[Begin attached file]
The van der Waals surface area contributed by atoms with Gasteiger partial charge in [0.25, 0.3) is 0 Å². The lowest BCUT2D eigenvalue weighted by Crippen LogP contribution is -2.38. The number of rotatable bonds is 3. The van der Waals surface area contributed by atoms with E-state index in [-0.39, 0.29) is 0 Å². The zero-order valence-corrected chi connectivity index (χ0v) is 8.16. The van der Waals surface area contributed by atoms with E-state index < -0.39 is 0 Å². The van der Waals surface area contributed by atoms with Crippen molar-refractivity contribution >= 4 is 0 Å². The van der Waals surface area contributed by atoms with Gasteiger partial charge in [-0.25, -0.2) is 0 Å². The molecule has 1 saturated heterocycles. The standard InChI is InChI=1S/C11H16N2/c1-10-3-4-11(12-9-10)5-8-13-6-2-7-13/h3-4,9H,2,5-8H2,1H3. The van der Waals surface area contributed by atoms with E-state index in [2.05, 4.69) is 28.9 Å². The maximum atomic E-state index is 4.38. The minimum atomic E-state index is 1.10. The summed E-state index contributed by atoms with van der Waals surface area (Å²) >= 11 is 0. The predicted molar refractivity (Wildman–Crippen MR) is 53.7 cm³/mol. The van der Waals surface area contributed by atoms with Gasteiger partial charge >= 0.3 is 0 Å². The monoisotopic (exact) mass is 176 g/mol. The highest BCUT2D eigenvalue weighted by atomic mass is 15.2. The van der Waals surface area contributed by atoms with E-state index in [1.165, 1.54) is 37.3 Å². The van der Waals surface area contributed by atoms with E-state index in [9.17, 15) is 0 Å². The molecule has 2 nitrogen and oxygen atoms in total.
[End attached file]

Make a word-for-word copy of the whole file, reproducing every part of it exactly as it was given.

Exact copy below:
The van der Waals surface area contributed by atoms with Gasteiger partial charge in [0.25, 0.3) is 0 Å². The lowest BCUT2D eigenvalue weighted by Crippen LogP contribution is -2.38. The number of rotatable bonds is 3. The van der Waals surface area contributed by atoms with E-state index in [-0.39, 0.29) is 0 Å². The zero-order valence-corrected chi connectivity index (χ0v) is 8.16. The van der Waals surface area contributed by atoms with E-state index < -0.39 is 0 Å². The van der Waals surface area contributed by atoms with Crippen molar-refractivity contribution >= 4 is 0 Å². The van der Waals surface area contributed by atoms with Gasteiger partial charge in [-0.25, -0.2) is 0 Å². The molecule has 1 saturated heterocycles. The standard InChI is InChI=1S/C11H16N2/c1-10-3-4-11(12-9-10)5-8-13-6-2-7-13/h3-4,9H,2,5-8H2,1H3. The van der Waals surface area contributed by atoms with E-state index in [2.05, 4.69) is 28.9 Å². The maximum atomic E-state index is 4.38. The minimum atomic E-state index is 1.10. The summed E-state index contributed by atoms with van der Waals surface area (Å²) >= 11 is 0. The predicted molar refractivity (Wildman–Crippen MR) is 53.7 cm³/mol. The van der Waals surface area contributed by atoms with Gasteiger partial charge >= 0.3 is 0 Å². The monoisotopic (exact) mass is 176 g/mol. The highest BCUT2D eigenvalue weighted by atomic mass is 15.2. The van der Waals surface area contributed by atoms with E-state index in [1.165, 1.54) is 37.3 Å². The van der Waals surface area contributed by atoms with E-state index in [9.17, 15) is 0 Å². The molecule has 2 nitrogen and oxygen atoms in total.